By Melody Reed, Glass Axis Executive Director
Sarah Todd is an independent working artist, a Glass Axis instructor in hot and fused glass, an instructor in hot glass at Franklin Park Conservatory and serves on the Glass Axis staff as a studio technician. She and her work will be appearing during the Glass Axis Holiday Sale, Dec. 12-15, and the Mini Vitro exhibition (through Jan. 4). We sat down with Sarah to talk about how she got her start in glass and where she expects this medium to take her in the future.
Melody: Very few artists grow up knowing that they are going to specialize in glass. Where and how did your interest in glass start?
Sarah: I had no idea that glass would be my eventual medium. Originally, when I started college I was focused more on a degree in art education, so I could teach other about how great art is. During one of the fundamental classes I attended freshman year, we worked with wood, which I loved. I started as a double major in craft and material studies and art education. Early on, I took an intro glass class because I had some spare credit time. I was hooked. There’s nothing quite like glass, the heat, the feel of working with it, I couldn’t stop. So, terrifying my parents, I dropped my education degree and went all in on glass. I still teach, but in a much more satisfying way now.
Melody: Glass artists travel all over to learn more about their art and they still have the chance to study with some of the pioneers in studio art glass. Where have your studies taken you?
Sarah: I’ve worked at the Corning Museum of Glass in Corning, New York; the Chrysler Museum of Art in Norfolk, Virginia; and at Pilchuck Glass School (founded by Dale Chihuly) in Stanwood, Washington. I also taught at the Workhouse Arts Center in Lorton, Virginia shortly before I moved to Ohio. All wonderful places with great people.
Melody: What draws you to teaching classes in glass?
Sarah: I love how challenging and rewarding glass can be. After all the work, people end up with beautiful objects, and I’m giving students a very unique and fun experience. I love the look on people’s faces when I tell them they’re holding essentially a metal stick with 2,000 degree goo on the end, and that we’re going to turn that into an awesome object they’ll be able to use or display in their home.
Melody: Glass has been predominately a male-dominated art form. What advice to you have for women who are interested in getting involved and noticed for their glass art?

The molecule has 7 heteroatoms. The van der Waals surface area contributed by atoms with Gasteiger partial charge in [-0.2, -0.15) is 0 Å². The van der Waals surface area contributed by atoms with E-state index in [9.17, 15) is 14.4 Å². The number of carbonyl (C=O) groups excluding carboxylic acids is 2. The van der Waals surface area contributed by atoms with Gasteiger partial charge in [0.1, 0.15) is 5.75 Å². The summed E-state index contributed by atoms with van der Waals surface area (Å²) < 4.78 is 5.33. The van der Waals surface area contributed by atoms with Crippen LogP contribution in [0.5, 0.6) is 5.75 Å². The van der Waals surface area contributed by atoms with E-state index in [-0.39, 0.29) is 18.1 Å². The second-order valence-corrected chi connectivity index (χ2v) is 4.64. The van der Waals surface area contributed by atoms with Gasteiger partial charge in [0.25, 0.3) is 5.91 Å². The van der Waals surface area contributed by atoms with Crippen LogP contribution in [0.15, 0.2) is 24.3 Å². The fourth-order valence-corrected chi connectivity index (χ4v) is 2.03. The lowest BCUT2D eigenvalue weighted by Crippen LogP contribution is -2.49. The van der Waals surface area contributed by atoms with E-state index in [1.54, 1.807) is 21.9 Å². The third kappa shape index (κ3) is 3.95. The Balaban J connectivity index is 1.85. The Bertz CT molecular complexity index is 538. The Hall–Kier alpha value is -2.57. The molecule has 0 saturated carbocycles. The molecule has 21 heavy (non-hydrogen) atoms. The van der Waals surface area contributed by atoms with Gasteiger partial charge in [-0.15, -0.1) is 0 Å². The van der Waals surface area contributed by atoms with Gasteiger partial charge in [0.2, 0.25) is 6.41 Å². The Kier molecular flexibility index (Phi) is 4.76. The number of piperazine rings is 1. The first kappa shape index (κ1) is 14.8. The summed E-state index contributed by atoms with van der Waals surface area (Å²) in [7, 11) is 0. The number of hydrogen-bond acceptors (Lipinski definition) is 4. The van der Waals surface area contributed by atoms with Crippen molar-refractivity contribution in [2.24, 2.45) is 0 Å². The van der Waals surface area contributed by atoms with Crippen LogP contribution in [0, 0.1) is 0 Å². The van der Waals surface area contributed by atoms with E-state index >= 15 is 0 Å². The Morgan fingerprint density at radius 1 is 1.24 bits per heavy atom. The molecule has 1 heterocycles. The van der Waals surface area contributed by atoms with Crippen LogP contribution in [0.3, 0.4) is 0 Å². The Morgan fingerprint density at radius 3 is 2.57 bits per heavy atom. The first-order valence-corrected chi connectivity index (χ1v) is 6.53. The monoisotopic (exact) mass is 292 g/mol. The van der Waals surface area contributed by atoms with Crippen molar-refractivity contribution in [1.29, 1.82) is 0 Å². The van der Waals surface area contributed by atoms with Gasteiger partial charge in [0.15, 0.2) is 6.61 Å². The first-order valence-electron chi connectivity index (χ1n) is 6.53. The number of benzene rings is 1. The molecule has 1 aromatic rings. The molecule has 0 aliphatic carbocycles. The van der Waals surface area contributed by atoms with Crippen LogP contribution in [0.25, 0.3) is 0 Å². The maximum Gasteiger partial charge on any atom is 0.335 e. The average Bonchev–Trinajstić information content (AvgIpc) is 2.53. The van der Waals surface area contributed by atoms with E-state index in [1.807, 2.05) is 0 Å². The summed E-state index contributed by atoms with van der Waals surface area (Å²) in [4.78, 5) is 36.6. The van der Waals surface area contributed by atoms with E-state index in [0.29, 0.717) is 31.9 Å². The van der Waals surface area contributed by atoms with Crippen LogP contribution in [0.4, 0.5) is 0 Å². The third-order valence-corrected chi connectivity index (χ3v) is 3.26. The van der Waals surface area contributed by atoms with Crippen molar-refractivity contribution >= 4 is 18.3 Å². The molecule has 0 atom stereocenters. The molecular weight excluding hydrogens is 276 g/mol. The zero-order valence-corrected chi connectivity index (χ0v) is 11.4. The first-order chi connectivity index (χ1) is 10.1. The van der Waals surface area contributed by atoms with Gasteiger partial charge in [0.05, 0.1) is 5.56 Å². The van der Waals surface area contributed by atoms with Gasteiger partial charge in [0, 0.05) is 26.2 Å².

Sarah: Just put yourself out there and apply for everything. People recognize good art when they see it, and I know a ton of female glass artists who are making waves and getting a lot of attention in the industry. Places like Pilchuck Glass School and Corning offer emerging artists funding, creative studio residencies and art shows. They’re always looking for fresh new artists to display and help kick-start their careers.
Melody: Besides its obvious awesomeness, what brought you to Columbus?
Sarah: Its funny actually, I moved to be with my boyfriend. We met on a dating app; I was living with my parents in Virginia and he was living in a town in West Virginia. After talking for a few months and a couple visits we both looked into cities that offered jobs in our respective fields and I found out that Glass Axis here in Columbus was hiring. He found work in his field here and I settled into working at the studio.
Melody: What’s the best thing about the Columbus art scene right now?
Sarah: Columbus is vibrant and fun and there are tons of shows and fantastic people making great things happen. The street festivals and fairs happening virtually every weekend around the city allow for exploring different aspects of the Columbus community and getting involved. I’ve loved being a part of this fantastic community.
Sarah’s work will be on display in the upcoming Glass Axis gallery show, Mini Vitro, and during the annual Glass Axis Holiday Sale. She will be teaching a variety of classes at Glass Axis throughout November and December. A listing of all available classes is available online at www.glassaxis.org.